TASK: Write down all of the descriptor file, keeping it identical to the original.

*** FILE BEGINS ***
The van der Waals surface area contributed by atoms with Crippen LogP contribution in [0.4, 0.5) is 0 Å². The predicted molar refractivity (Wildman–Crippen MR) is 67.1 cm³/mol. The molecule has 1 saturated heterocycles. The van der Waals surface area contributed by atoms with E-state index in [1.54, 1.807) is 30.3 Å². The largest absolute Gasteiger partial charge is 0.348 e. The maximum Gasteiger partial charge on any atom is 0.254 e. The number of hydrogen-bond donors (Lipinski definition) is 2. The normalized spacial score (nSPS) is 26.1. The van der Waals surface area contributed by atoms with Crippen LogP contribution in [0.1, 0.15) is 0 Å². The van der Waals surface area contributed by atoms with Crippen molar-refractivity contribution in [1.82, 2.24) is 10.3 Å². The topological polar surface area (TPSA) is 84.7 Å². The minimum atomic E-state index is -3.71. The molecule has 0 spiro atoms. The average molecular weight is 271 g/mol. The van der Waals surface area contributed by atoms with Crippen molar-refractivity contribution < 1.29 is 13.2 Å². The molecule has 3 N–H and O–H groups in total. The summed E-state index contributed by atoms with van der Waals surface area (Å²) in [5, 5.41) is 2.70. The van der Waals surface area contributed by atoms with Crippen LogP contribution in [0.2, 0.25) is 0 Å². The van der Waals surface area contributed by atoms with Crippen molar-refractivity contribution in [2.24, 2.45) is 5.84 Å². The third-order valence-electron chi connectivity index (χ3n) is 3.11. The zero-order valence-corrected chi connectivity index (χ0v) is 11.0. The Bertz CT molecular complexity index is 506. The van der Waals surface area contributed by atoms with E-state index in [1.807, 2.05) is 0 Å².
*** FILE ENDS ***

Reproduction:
The van der Waals surface area contributed by atoms with Crippen LogP contribution in [0.4, 0.5) is 0 Å². The predicted molar refractivity (Wildman–Crippen MR) is 67.1 cm³/mol. The molecule has 1 saturated heterocycles. The van der Waals surface area contributed by atoms with E-state index in [1.54, 1.807) is 30.3 Å². The largest absolute Gasteiger partial charge is 0.348 e. The maximum Gasteiger partial charge on any atom is 0.254 e. The number of hydrogen-bond donors (Lipinski definition) is 2. The normalized spacial score (nSPS) is 26.1. The van der Waals surface area contributed by atoms with Crippen LogP contribution in [0.1, 0.15) is 0 Å². The van der Waals surface area contributed by atoms with Crippen molar-refractivity contribution in [1.82, 2.24) is 10.3 Å². The topological polar surface area (TPSA) is 84.7 Å². The minimum atomic E-state index is -3.71. The molecule has 0 spiro atoms. The average molecular weight is 271 g/mol. The van der Waals surface area contributed by atoms with Crippen molar-refractivity contribution < 1.29 is 13.2 Å². The molecule has 3 N–H and O–H groups in total. The summed E-state index contributed by atoms with van der Waals surface area (Å²) in [5, 5.41) is 2.70. The van der Waals surface area contributed by atoms with Crippen LogP contribution in [0.2, 0.25) is 0 Å². The van der Waals surface area contributed by atoms with Crippen molar-refractivity contribution in [2.24, 2.45) is 5.84 Å². The third-order valence-electron chi connectivity index (χ3n) is 3.11. The zero-order valence-corrected chi connectivity index (χ0v) is 11.0. The Bertz CT molecular complexity index is 506. The van der Waals surface area contributed by atoms with E-state index in [1.807, 2.05) is 0 Å².